Carpeting is never a good idea in a rental property. Think; potty training, pets and exuberant beer drinking on game day. It all gets wicked away to settle down in the pad—yuk—and when it’s not our own home… So in removing the carpet from our old house we had yet another opportunity to uncover some of its layers of history then reinvent its floors.
The floor in the larger upper bedroom had two levels; a sagging part that came with the original 1880 house and a newer solidly straight floor via the modern 1990 addition. With carpet unifying the two spaces it made for a gentle slope but without it, the difference was too dramatic. So we made a decision to remove the old floor [salvaging the wood for another project], to level the space with shims and new joists then lay a new pine floor over all mimicking the original pine flooring elsewhere in the house.
I decided to stain the floors darker to match the depth of color in the adjoining spaces. I used a water-based paint/stain (see my formulas below) that I mopped on with a painting pad on an extender 2 boards at a time. I let this dry over night then topped with 3 coats water-based polyurethane applied in the same method.
In the smaller upstairs bedroom those original floors were gorgeous and not saggy; wide yellow pine aged by sunlight with remains of a coppery stain/paint. All we wanted to do was spruce them up and show off that color. First, I spot sanded away the obvious paint splatters then retouched the scrapes with my paint/stain (see formulas below) then topped with a several protective coats of water-based polyurethane. The small hallway landing at the top of the stairs outside the two bedrooms and bath had seen many renditions over the years. It looked like the stairwell shown at the top of this post with layers of paint, paint splatters and adhesive plus remains of that Victorian brown floor paint that was so popular in-the-day probably edging a carpet runner. There were boards that had been replaced so the wood was not the same every inch either.
I wanted to keep some of that history so decided to use an orbital sander to smooth it all out then patch in paint/stain on the bare spots, retouch-painting over the white paint drips & toning down the darker brown with solid paint then glazing over the entire surface with a harmonizing color (see formulas below). This also got 3 coats of protective poly on top.
In the lower level living/dining room luan had been laid over the original floor boards to prep for carpeting. So sad, the “fish-hook” style ring nails every few inches ruined those time-worn floor boards so again we made the decision to just go over the space with new pine to mimic those small areas of remaining original boards. Adjustments had to be made at the front door since the new floor was higher.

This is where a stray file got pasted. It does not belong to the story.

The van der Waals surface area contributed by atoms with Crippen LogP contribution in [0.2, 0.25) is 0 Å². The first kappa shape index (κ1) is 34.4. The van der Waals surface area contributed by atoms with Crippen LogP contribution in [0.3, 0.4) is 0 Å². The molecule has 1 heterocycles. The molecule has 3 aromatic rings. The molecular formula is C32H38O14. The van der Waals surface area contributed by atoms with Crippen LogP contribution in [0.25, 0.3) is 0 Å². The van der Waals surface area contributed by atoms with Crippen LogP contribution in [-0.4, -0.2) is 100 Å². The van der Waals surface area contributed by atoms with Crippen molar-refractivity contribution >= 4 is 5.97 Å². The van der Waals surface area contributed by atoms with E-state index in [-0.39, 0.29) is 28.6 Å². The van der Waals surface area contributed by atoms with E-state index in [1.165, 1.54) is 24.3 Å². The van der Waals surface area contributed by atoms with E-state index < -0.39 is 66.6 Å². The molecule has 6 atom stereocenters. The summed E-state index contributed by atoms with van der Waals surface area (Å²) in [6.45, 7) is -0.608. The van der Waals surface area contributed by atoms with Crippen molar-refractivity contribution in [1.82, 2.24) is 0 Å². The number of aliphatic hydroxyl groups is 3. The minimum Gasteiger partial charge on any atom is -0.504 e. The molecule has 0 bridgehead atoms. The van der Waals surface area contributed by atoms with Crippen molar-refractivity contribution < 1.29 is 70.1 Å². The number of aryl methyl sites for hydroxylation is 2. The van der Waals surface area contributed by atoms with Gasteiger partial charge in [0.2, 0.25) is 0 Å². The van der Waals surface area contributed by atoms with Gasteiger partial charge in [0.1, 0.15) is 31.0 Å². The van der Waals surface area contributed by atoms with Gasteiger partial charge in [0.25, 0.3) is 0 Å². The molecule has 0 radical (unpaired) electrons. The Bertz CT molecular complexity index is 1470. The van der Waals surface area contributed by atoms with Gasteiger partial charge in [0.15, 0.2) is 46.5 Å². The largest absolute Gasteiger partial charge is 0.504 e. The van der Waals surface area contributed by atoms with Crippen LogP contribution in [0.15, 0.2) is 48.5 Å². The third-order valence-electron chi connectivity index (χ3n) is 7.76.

Because the wood-grained vinyl strip flooring David laid in the kitchen was a lighter color, I decided that this adjoining floor should be lighter as well rather than dark like upstairs. I mixed a lighter paint/stain (see formula below) then again we applied 3 coats of polyurethane over that.
STAINING NOTE: For a purist or traditional restoration painter, only oil-based stains would be used on wood, especially old wood. It sets in, does not lift the grain and adheres really well. However, like many people, I am highly allergic to the off-gassing of these alkyl paints. Therefore, through the years I have worked out water-based formulas that are not as sensitizing and wear fairly well. In this old house, we expect that tenants will mar the floors adding to the character and creating more history.
STAIN FORMULA: 1 part completely flat wall paint (preferably not “scrubbable” and definitely not “flat enamel”) to 1-3 parts water. Mix thoroughly and keep mixing through out application as the granular pigment will want to settle. Pigment is pigment and products only differ by their bases that suspend it.
Small bedroom, original floor boards: Pratt and Lambert Roxy Brown mixed 1 to 1 with water for retouching.
Large bedroom, new flooring: 1/2 Pratt and Lambert Roxy Brown and 1/2 Pratt and Lambert Brunette mixed with 2 parts water.
Upper hallway: Pratt and Lambert Brunette used full strength to tone down original dark brown paint then mixed 1 to 1 with water for bare areas then rubbed out. Pratt and Lambert Roxy Brown used full strength over white paint splotches then mixed 1 to 1 with water to rub over the whole area.
Staircase: Pratt and Lambert Cedar Chest used full strength over white paint splatters and mixed 1 to 2 parts water brushed over everything strategically rubbing out the areas where original paint/stain remained.
Downstairs living/dining room: Pratt and Lambert Pinecone Tan mixed 1 part to 3 parts water then rubbed out.